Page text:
Cabin boy

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For other uses, see Cabin boy (disambiguation).
Cabin boy, 1799

A cabin boy or ship's boy is a boy (in the sense of low-ranking young male employee, not always a minor in the juridical sense) who waits on the officers and passengers of a ship,[1] especially running errands for the captain.


Cabin boys were usually 14–16 years old and also helped the cook in the ship's kitchen and carried buckets of food from the ship's kitchen to the forecastle where the ordinary seamen ate. They would have to run from one end of the ship to the other carrying messages and become familiar with the sails, lines and ropes and the use of each in all sorts of weather. They would have to scramble up the rigging into the yards whenever the sails had to be trimmed. They would even begin to stand watch like other crewmen or act as helmsman in good weather, holding the wheel to keep the ship steady on her course.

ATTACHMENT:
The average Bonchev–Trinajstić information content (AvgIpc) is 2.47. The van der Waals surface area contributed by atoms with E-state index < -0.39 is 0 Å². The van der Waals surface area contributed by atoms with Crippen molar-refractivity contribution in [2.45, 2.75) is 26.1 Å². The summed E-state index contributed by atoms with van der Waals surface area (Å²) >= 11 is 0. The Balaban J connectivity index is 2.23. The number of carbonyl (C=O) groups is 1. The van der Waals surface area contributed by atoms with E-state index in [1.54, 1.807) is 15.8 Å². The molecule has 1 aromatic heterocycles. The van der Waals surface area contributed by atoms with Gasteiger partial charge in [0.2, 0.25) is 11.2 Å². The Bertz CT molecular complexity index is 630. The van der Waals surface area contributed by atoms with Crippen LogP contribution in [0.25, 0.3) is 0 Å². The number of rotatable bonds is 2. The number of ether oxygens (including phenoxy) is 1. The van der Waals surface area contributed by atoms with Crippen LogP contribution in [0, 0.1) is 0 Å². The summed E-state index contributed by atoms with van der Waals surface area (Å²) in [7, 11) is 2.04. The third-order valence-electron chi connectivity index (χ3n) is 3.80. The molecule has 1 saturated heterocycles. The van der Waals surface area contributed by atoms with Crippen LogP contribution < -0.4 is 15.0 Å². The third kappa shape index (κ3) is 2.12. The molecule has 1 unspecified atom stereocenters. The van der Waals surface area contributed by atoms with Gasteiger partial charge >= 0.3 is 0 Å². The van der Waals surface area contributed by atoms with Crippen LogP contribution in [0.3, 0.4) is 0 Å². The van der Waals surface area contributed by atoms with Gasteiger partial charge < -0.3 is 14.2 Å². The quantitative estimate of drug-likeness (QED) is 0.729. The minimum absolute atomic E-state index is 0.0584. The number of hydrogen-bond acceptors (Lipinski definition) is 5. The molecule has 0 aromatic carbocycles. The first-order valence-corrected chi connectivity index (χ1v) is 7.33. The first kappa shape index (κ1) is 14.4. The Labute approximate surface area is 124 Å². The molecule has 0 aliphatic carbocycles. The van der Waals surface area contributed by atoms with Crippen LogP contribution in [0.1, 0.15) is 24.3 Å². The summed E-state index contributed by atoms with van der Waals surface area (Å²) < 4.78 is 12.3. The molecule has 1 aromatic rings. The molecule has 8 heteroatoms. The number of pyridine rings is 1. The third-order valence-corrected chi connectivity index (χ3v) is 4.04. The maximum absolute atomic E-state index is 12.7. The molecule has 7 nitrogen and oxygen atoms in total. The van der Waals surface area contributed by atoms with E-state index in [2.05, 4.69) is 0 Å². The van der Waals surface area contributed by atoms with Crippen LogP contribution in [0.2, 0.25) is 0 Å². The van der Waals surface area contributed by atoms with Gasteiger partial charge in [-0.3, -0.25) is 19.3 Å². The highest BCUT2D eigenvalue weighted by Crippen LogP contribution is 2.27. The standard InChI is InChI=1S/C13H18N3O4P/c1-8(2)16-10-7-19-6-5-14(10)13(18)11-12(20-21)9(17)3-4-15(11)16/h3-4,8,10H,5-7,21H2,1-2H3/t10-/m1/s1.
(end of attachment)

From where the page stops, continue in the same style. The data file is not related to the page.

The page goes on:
Royal Navy officers[edit]

Several prominent British Royal Navy officers began their career as cabin boys. The list includes officers that achieved an admiralty rank before 1801.

Lord Admiral Nelson
Admiral of the Fleet Sir William Parker, 1st Baronet of Shenstone
Admiral of the Fleet Sir Cloudsley Shovell
Admiral Sir Francis Drake
Admiral Sir John Hawkins
Admiral (General) Richard Deane
Admiral (Colonel) William Rainsborough
Admiral Sir William Penn
Vice Admiral Sir William Batten
Vice Admiral Sir John Lawson
Vice Admiral (Captain) Badilow
Vice Admiral Sir Thomas Tiddeman
Vice Admiral (Captain) James Peacock
Vice Admiral (Captain) William Goodson
Vice Admiral Sir Christopher Myngs
Vice Admiral Sir John Harman
Rear Admiral Sir John Berry
Rear Admiral Sir Richard Stainer
Rear Admiral (Captain) Anthony Houlding
Rear Admiral (Captain) Deacons
Rear Admiral (Captain) Robert Sansum

Notable cabin boys[edit]

Popular culture[edit]


  1. ^ Concise Oxford Dictionary, Oxford University Press 1999, entry "Cabin boy"
  2. ^ 'Wisconsin Blue Book 1915,' Biographical Sketch of Chris Franzen, pg. 519